A Peek into the Classrooms of Indiana's Best-Performing Charter Schools

By Quick, Marilynn "Marks"; Conrad, Amy L. | Childhood Education, March-April 2013 | Go to article overview

A Peek into the Classrooms of Indiana's Best-Performing Charter Schools


Quick, Marilynn "Marks", Conrad, Amy L., Childhood Education


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The education landscape is changing in the United States. No longer are traditional public schools the single option for families. Hype about charter schools abounds as families who are disenfranchised with their local public schools choose a charter school for their children. We invite you to peek into the classrooms of Indiana's best-performing charter schools with us to discover what we can learn from these schools.

Barr, Sadovnik, and Visconti (2006) advised, "charter schools are not simply a magic bullet, but rather they warrant further investigation to sec which practices work and which don't" (p. 1). When I was first charged to form an evaluation team to observe all of Ball State University's charter schools, I concluded in that report, "The challenge for many of these charter schools will be to fully implement their planned goals using sound, research-based instructional strategies" (Quick, 2004, p. 8). in 2012, we were interested in learning how well the schools in this study met that challenge.

This study focused on how successful charter schools implemented their planned goals and how their instructional strategies supported sound, research-based practices for improving student achievement. After identifying the three charter schools that consistently earned Indiana's academic designation of "exemplary progress" (1) over a three-year period, we then conducted classroom walk-throughs in each of the schools. We adapted the classroom walk-through model created by Downey, Steffy, English, Frase, and Poston (2004) to focus our observations. The walk-through model consists of two- to five-minute observations in classrooms, focusing primarily on three key components for improving student achievement: student engagement, the curriculum or content being taught (and the level at which it is being taught), along with the instructional practices employed in the classroom. When observers use this model as a formative assessment, it is possible for them to detect emerging patterns after several visits to classrooms. For the purposes of this research, patterns in each school were sought, not only patterns within an individual classroom. The analysis of that observational data illuminated the factors that most contributed to these schools' effectiveness.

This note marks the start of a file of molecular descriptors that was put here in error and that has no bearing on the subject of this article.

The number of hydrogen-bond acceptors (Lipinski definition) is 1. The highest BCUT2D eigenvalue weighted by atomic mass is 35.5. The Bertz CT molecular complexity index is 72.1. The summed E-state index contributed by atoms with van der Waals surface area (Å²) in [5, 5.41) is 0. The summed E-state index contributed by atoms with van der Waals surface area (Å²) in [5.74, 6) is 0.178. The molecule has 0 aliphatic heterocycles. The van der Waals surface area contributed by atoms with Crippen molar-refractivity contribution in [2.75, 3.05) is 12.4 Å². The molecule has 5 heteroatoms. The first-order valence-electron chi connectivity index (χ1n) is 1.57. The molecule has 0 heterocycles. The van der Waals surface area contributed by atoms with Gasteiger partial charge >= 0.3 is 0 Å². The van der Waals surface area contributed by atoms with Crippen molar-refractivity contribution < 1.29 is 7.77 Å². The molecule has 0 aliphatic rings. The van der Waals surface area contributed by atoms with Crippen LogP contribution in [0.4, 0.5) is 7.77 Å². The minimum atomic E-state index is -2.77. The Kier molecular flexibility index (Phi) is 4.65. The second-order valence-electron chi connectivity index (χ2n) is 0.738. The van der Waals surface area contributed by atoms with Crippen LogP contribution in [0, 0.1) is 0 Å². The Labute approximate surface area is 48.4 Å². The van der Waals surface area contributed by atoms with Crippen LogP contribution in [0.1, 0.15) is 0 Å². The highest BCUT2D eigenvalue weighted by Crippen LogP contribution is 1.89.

The Context of Indiana Charter Schools

Although 41 states and the District of Columbia have enacted charter school laws, Indiana's method of authorizing charter schools is somewhat atypical. According to the 2011 survey report from the National Association of Charter School Authorizers (NACSA, 2012), there were an estimated 957 charter school authorizers nationally as of fall 2011. These authorizers oversee more than 5,600 schools serving more than two million students. Most of these authorizers (859, or 89.8%) were categorized as school districts or local education agencies. According to the Indiana Department of Education (IDOE, 2012) website, the 2001 Indiana charter school statute (2) included local education agencies as possible charter school authorizers. However, only two Indiana school districts currently charter a total of three schools.

Nationally, only two authorizers are categorized as "Mayor/Municipalities" (NACSA, 2012). One of these is the Indianapolis Mayor's Office in Indiana. The Mayor's Office currently oversees 23 of Indiana's 65 charter schools. Nationally, only 46 (4.6%) of the authorizers are categorized as "Higher Education Institutions." In Indiana, the largest authorizer is Ball State University, which has chartered 39 of Indiana's charter schools (IDOE, 2012).

In addition, Indiana's charter school context varies from the national picture (IDOE, 2012; NACSA, 2012) in terms of the portfolio size of its authorizers. Nationally, 86% of the authorizers oversee 5 or fewer schools, 5% oversee 6-9 schools, and 9% oversee 10 or more schools. Both of the major players in Indiana's process oversee 20 or more schools. …

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